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Manitoba tax deadline: 8 things you need to know

Lisa Gittens from H&R Block in Winnipeg breaks down tips for filing your 2016 t axes.

With tax season just around the corner, many Manitobans are hoping to get some money back from the government this year.

Whether you are gathering receipts, filling out deductions or crunching numbers for provincial tax credits, it can all be overwhelming.

READ MORE: Canadian tax deadline: 9 things you need to know

So Global News has compiled some tips to make the filing process a little less painful.

What is the deadline for filing my taxes?

April 30 — if you have a balance owing. The regular filing deadline is April 30, but since that falls on a Sunday this year, the CRA will consider your taxes filed on time as long as they are received or postmarked on or before May 1.

June 15 — If you or your spouse or common-law partner ran a business in 2016. But you still have to pay your taxes by April 30 if you owe money to the government.

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What are the tax brackets in Manitoba?

The first $31,000 of taxable income — pay 10.8 per cent in tax

Next $31,001 of taxable income, up to $67,000 — pay an additional 12.75 per cent in tax

Over $67,000 of taxable income — pay an additional 17.4 per cent in tax

How are taxes calculated?

The amount of tax you pay is determined based on how much money you make. You can make various deductions that reduce the amount of income you have to pay tax on.

First, you declare the total, or gross income you made throughout the year, according to IncomeTax, a tax-filing software company.

That can include employment income, as well as any money you made from your own business and capital gains.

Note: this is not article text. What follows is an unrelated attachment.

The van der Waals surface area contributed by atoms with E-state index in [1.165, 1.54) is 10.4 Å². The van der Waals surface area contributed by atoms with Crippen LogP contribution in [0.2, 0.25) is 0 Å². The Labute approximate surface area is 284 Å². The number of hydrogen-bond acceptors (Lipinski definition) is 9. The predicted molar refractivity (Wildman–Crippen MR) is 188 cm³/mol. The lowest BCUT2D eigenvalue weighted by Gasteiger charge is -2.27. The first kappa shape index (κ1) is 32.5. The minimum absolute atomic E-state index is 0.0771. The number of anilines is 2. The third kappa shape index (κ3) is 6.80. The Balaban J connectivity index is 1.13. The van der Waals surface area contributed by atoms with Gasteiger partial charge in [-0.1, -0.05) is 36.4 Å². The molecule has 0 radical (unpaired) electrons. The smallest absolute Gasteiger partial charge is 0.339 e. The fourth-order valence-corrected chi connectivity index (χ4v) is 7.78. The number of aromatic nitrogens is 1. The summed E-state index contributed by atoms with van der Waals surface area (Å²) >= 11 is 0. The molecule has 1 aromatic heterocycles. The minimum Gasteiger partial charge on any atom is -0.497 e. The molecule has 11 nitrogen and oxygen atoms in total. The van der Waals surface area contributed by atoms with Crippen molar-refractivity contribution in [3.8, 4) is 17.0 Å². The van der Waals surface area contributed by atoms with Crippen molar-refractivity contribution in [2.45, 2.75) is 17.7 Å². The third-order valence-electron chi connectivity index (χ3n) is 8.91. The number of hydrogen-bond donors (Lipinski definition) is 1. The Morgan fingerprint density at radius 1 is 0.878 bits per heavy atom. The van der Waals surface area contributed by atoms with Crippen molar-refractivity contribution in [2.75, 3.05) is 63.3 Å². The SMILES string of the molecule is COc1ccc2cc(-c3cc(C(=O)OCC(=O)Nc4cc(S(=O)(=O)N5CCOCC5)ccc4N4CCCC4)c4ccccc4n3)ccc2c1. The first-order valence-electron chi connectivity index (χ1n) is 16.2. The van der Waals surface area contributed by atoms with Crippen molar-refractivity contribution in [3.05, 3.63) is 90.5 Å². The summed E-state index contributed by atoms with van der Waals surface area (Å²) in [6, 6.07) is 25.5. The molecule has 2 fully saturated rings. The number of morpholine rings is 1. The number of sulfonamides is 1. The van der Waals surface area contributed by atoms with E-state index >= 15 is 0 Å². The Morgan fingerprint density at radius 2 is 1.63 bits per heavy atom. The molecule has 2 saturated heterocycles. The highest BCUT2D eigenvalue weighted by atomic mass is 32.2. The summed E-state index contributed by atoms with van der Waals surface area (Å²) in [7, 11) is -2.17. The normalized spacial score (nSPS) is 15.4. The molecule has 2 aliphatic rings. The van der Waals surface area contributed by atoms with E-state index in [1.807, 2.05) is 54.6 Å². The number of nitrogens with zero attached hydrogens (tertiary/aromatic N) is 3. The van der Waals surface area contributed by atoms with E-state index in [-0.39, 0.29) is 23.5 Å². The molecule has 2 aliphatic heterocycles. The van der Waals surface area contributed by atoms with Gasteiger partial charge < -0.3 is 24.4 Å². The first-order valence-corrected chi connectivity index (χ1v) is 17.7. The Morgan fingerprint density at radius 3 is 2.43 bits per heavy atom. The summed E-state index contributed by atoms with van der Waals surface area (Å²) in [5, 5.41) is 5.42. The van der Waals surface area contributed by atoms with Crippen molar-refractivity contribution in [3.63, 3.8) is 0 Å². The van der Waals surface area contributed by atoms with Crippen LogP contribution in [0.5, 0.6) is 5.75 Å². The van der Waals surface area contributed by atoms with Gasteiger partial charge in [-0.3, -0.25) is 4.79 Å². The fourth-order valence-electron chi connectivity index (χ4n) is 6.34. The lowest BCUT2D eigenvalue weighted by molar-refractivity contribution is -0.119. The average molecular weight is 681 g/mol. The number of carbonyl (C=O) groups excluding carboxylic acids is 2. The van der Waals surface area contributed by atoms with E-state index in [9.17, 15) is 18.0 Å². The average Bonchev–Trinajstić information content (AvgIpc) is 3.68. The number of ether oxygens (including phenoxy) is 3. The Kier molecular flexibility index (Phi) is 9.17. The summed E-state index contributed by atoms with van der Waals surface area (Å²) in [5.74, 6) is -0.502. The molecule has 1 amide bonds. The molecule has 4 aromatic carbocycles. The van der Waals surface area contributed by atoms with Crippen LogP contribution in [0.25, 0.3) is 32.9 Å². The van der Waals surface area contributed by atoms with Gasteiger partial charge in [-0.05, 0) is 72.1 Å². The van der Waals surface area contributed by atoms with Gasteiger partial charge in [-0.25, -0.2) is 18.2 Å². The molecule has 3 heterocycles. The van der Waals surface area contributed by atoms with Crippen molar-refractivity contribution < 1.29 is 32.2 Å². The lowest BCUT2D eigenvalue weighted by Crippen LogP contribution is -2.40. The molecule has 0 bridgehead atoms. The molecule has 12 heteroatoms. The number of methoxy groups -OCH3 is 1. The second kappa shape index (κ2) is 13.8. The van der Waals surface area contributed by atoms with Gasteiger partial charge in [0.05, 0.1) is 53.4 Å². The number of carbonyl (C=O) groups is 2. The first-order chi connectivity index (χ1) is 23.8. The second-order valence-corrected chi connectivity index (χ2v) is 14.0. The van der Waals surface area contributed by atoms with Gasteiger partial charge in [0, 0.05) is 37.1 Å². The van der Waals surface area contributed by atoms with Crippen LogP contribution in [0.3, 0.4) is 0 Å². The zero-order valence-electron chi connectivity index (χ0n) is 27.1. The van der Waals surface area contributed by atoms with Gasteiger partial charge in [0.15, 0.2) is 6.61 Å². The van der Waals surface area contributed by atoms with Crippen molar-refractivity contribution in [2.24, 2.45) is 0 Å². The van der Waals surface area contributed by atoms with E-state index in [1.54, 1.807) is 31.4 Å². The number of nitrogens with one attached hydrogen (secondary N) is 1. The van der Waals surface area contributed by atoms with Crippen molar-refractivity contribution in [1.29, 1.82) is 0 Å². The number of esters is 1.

Then, you look for tax credits to reduce the amount of income you have to pay tax on. They can include the education property tax credit, which allows you to claim property tax costs; the primary caregiver tax credit, which allows refunds for Manitobans providing ongoing voluntary care to a family member; or even your tuition fee, under certain circumstances.

Your provincial tax is calculated on whatever income is left after deductions.

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What do you need to do before filing taxes?

Erin Tait, tax expert with BDO Canada LLP, says it’s beneficial to talk to your personal tax adviser about major life events that happened over the year. This includes: moving, getting married, having children, incurring medical expenses, graduating or purchasing a home.

“Very often opportunities for tax savings are missed or overlooked when the taxpayer is unaware of the tax deductions and credits available to them,” Tait said.

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What documents do you need for your tax deductions?

Your slips: Tait says you’ll need slips like a T4, T4A, T4E, T5 and T5007.

Receipts: You’ll need these to claim children’s fitness or arts credits, political contributions, fertility treatments and green energy equipment.

Certificates: You’ll also need certificates that allow you to claim certain deductions, like for volunteer firefighters.

It’s important to gather and organize your tax slips and records for any tax deductions or credits you’ll be claiming throughout the year. In most cases personal tax returns can be filed electronically, meaning paper copies or records don’t need to be provided to the Canadian Revenue Agency (CRA).